The attorney general may appoint assistant attorneys general to represent his position, as occurred here. Those persons are to "assist the attorney general in his official duties with the power and authority under his direction to represent him in the discharge of all duties of his office." Sec. 27.020.1. (Emphasis added.)
In this case, the attorney general has assistants who, under his direction, are taking inconsistent positions in the same case. The attorney general, like all attorneys, is prohibited from representing a client if the representation of that client would be directly adverse to another client. Rule 4-1.7. Here, the arguments of the director are clearly adverse to those of the plaintiff. An attorney owes a duty of undivided loyalty to the client. In re Allstate Insurance Co., 722 S.W.2d 947, 951 (Mo. banc 1987). The same attorney may not undertake to represent one client against another client that he is then representing. Terre Du Lac Property Owners Ass., Inc. v. Shrum, 661 S.W.2d 45, 47 (Mo.App.1983). For the attorney general to represent two opposing sides in the same litigation involving the validity of state contracts is, at best, confusing to the public, which relies on the attorney general to vigorously enforce the constitution and *20 laws of this state. At worst, allowing the attorney general, under the guise of neutrality, to control both sides of any lawsuit undermines and contorts the adversarial system. That system, tested over the centuries, requires that each party be independent of the fetters imposed by counsel for an opposing party so that it may present every argument and assert every remedy that ethics and good conscience permit. For one attorney to give instruction to both sides of litigation as to the claims and remedies in the case may ensure a predictable outcome. But it will not ensure a just outcome. To put it bluntly, the attorney general must choose a side regarding the legality of the contracts and act consistently with that position in the courts.
That is not to say that the attorney general must always agree with interpretations of law made by other members of the executive branch or that the attorney general, having once rendered an opinion may not, upon reflection, later reach a contrary opinion on the interpretation of the validity of a law or state contract. However, it is required that at the same moment in time the attorney general advance only one side regarding the law in a particular case. When speaking for the state as a whole, the attorney general is the voice of the executive branch. In exercising that duty, he has substantial discretion. If the attorney general believes one of the other agency heads is unlawfully executing a statute, he has the tools to act on behalf of the state to seek judicial intervention. If he agrees with another agency's interpretation of law, he is authorized to vigorously prosecute that interpretation before the judiciary. But when he speaks on behalf of the executive branch in the courts, it must be with one clear and unequivocal voice.
The attorney general's conflict of interest is not directly asserted by the parties, though it is implicit in the first point on appeal where the defendants assert that the case involves a claim against the director inasmuch as the state attacks the director's interpretation of a statute. Nonetheless, when it is apparent that a conflict of interest exists that threatens a breakdown of the adversarial process, courts have the inherent power and duty to intervene. Terre Du Lac Property Owners Ass., Inc. v. Shrum, 661 S.W.2d at 47.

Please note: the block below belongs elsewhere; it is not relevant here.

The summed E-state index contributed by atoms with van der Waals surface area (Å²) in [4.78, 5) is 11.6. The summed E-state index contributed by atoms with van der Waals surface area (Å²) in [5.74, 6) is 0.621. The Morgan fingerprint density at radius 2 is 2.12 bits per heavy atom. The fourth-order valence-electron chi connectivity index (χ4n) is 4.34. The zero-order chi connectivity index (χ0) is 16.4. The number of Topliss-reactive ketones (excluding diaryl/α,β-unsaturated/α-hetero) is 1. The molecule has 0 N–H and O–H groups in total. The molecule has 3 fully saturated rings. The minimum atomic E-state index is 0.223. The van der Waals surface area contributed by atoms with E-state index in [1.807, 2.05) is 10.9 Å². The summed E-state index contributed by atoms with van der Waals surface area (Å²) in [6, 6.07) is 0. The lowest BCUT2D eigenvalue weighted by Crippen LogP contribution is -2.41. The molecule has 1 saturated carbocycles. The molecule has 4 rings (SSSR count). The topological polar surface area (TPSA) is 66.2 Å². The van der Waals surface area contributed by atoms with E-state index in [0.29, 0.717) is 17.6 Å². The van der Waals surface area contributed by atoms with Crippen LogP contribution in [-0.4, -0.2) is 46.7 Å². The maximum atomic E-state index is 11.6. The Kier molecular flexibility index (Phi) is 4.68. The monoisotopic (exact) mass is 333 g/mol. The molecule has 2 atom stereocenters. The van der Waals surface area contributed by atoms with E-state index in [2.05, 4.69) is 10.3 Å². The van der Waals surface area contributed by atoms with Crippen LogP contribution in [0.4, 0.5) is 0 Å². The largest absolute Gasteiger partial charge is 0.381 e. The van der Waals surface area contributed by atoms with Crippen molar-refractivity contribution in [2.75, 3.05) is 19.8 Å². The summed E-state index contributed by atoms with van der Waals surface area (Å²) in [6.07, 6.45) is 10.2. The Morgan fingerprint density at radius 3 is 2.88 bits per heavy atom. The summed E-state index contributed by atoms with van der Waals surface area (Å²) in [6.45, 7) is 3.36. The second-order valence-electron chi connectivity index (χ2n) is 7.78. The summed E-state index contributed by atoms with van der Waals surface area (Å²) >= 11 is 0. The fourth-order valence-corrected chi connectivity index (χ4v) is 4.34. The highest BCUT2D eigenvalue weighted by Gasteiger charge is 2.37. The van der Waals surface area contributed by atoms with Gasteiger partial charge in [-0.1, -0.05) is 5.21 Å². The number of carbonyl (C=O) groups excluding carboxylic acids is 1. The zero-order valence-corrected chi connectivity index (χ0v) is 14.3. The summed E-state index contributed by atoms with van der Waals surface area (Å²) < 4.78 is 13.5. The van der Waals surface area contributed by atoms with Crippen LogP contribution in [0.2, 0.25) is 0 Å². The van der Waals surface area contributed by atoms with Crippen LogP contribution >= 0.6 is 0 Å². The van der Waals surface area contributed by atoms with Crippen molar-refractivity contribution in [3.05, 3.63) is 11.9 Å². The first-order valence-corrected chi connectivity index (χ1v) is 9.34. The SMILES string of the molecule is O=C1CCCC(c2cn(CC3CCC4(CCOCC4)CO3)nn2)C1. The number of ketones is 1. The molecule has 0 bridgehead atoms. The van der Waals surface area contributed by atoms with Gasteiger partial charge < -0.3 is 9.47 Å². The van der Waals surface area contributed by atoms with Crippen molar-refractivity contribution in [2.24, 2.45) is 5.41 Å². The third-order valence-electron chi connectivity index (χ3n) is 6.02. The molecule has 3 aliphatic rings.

Therefore, this cause is again reversed and remanded to the circuit court. Upon remand, the attorney general shall make a decision as to whether to pursue the claim that the director acted illegally in entering into the contracts or to dismiss the case. In addition, if the attorney general determines to pursue this case, he is directed to cease entering appearances and filing briefs on behalf of other officials who are not parties that are inconsistent with the position he takes in his official capacity. Absent the intervention of some superior constitutional authority, the attorney general must decide which position he chooses to take in this litigation.
The Court is certainly aware that federal litigation regarding the constitutionality of sections 10.705 and 10.710 is pending and that the federal court has abstained from ruling pending a decision in this case. For that reason, and the importance of the question involved, there is a perceived need to expedite a decision on the merits. But the perceived importance of a case as a basis for taking procedural shortcuts in order to address substantive issues is neither workable nor reliable as a benchmark for appellate review. Committee for Educational Equality v. State, 878 S.W.2d 446, 454 (Mo. banc 1994). This is especially true in a case where the procedural requirement *21 is critical to a full and fair consideration of the substantive issues in the case. Nothing that is done here prevents the federal court from proceeding to act on the defendants' constitutional claims now pending before it.
 A necessary party is one who must be joined if feasible because that person has a direct and immediate interest in the subject matter of the litigation and who, if not joined, would have the right to relitigate the question. Buford v. Lucy, 328 S.W.2d 14, 19 (Mo.1959); Rule 52.04(a).
 The statute makes no distinction between an assistant attorney general and a "special" assistant attorney general.